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Alex Wood Will Try to Bounce Back With the Dodgers

When Alex Wood reached an agreement with the Dodgers on a one-year, $4 million contract on Sunday, it didn’t quite get the attention of, say, Gerrit Cole’s megadeal with the Yankees. The Dodgers are bringing the 29-year-old lefty back after a one-year hiatus in Cincinnati to compete for the fifth spot in the rotation, so it shouldn’t have been a headline-grabbing move. Yet it has only been three years since Wood was one of the biggest stories in fantasy, ranking as a top 10 starting pitcher despite totaling 152.1 innings. After having missed much of 2016 with an elbow impingement, Wood went 16-3 with a 2.72 ERA, 1.06 WHIP and a 24.6 percent strikeout rate.

If 2019 hadn’t happened, this would have been a much more celebrated move, but as it turns out, 2019 did happen. Wood developed back issues in spring training, and he did not make his debut with the Reds until July 28. He started off decently enough, allowing two runs in each of his first two starts, but then he went on to roll off a string of four starts that produced 18 runs (16 earned) in 18.1 innings. He rebounded with a quality start against the Marlins, though all three runs he allowed were solo homers, giving him a total of 11 allowed in 35.2 innings. After that start, Wood’s back stiffened up again, and he would not take another turn in the Reds’ rotation. He finished with only one win and a 5.80 ERA.
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Edwin Encarnación and Kole Calhoun Bring Similar Profiles to New Teams

Edwin Encarnación had been overshadowed by bigger-name free agents throughout the Hot Stove season, but he had the Christmas Day headlines all to himself. That’s when reports emerged of the 36-year-old slugger reaching an agreement with the White Sox on a one-year, $12 million contract with a 2021 team option. There had not been much buzz over the market for Encarnación, possibly because he will turn 37 in January and his main appeal is as a designated hitter. Perhaps he also received less attention because of missing the vast majority of the final two months of the 2019 season due to a fractured right wrist and a strained left oblique.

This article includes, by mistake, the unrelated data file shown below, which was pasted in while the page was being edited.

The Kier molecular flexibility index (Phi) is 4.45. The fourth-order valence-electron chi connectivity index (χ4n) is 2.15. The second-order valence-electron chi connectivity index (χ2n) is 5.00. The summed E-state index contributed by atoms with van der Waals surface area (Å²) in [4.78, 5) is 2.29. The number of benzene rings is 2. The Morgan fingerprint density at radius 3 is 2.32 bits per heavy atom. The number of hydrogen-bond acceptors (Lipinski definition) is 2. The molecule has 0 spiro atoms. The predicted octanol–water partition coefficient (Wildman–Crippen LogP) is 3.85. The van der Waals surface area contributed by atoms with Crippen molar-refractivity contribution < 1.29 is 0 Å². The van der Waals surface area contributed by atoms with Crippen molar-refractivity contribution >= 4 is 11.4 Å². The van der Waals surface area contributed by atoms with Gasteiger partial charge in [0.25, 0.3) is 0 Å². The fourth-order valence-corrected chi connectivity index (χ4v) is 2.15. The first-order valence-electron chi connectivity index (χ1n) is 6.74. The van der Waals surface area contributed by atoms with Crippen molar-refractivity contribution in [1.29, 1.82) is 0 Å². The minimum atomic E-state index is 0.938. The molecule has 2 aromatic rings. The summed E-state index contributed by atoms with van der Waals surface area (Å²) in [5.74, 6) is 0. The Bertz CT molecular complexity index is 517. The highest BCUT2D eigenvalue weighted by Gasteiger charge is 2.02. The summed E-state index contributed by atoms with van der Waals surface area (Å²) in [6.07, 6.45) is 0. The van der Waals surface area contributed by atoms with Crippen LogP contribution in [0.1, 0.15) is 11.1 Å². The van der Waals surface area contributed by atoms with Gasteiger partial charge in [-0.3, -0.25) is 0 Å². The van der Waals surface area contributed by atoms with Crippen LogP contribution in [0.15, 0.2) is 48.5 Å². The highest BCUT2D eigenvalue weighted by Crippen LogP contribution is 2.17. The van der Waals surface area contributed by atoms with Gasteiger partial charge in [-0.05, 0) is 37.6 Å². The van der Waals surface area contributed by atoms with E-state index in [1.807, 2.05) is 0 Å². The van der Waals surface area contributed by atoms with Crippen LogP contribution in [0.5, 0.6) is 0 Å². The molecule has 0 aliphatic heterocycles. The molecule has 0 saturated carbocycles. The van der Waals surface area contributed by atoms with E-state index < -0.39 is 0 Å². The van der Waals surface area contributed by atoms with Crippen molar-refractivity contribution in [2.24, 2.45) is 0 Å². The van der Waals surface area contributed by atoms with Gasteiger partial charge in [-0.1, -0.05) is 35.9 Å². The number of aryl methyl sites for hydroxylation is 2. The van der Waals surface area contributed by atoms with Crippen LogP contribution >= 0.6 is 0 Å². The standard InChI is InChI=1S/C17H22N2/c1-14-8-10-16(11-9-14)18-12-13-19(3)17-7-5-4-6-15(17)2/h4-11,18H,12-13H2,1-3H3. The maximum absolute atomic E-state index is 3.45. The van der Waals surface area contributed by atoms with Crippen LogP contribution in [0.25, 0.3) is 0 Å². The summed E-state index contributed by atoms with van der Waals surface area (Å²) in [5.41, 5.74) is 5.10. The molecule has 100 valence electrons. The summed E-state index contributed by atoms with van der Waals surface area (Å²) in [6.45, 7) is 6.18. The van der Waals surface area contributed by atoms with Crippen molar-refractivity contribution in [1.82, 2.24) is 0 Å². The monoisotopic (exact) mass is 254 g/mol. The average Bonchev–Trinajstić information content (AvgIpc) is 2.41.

Despite missing a substantial chunk of the season, Encarnación smashed 34 home runs. This was two more than he hit for the Indians in 2018, and his .287 ISO was his highest ever. Encarnación wasn’t hitting the ball harder — his 94.4 mph exit velocity on flyballs and line drives (EV FB/LD) was within 0.2 mph of his averages from 2017 and 2018 — but he was hitting it a lot higher. His 22.5 degree average launch angle was more than four degrees higher than any of his previous averages during the Statcast era, and his 50.6 percent flyball rate was a career high.
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Maikel Franco Just May Have More Fantasy Value as a Royal

My first reaction to Maikel Franco agreeing to sign a one-year, $2.95 million deal with the Royals was one of slight disappointment. After four years of being roughly league-average or worse, I did not have high expectations for Franco going into 2020, but in leaving one of the majors’ best home run parks for right-handed hitters for one of the worst, my expectations got even lower.

Then in looking over Franco’s stats as a Phillie, something occurred to me. He has an incredibly similar profile to another third baseman who has been a much better home run hitter than Franco has been in recent years. While Franco has averaged 22.5 at-bats for every home run going back to 2016, this other third baseman has needed only 16.3 at-bats per homer over the same period. Here is how these two third basemen have stacked up for each of the last four seasons.

2016-2019 Trends for Two Third Basemen
Player Season K% BABIP FB% IFFB% EV FB/LD (mph) FB Pull%
Player A 2016 16.8% 0.271 35.5% 17.1% 94.2 31.8%
Player A 2017 15.2% 0.234 36.7% 16.3% 93.6 28.6%
Player A 2018 13.3% 0.270 33.7% 19.0% 91.8 35.7%
Player A 2019 14.3% 0.236 40.2% 24.1% 93.4 30.8%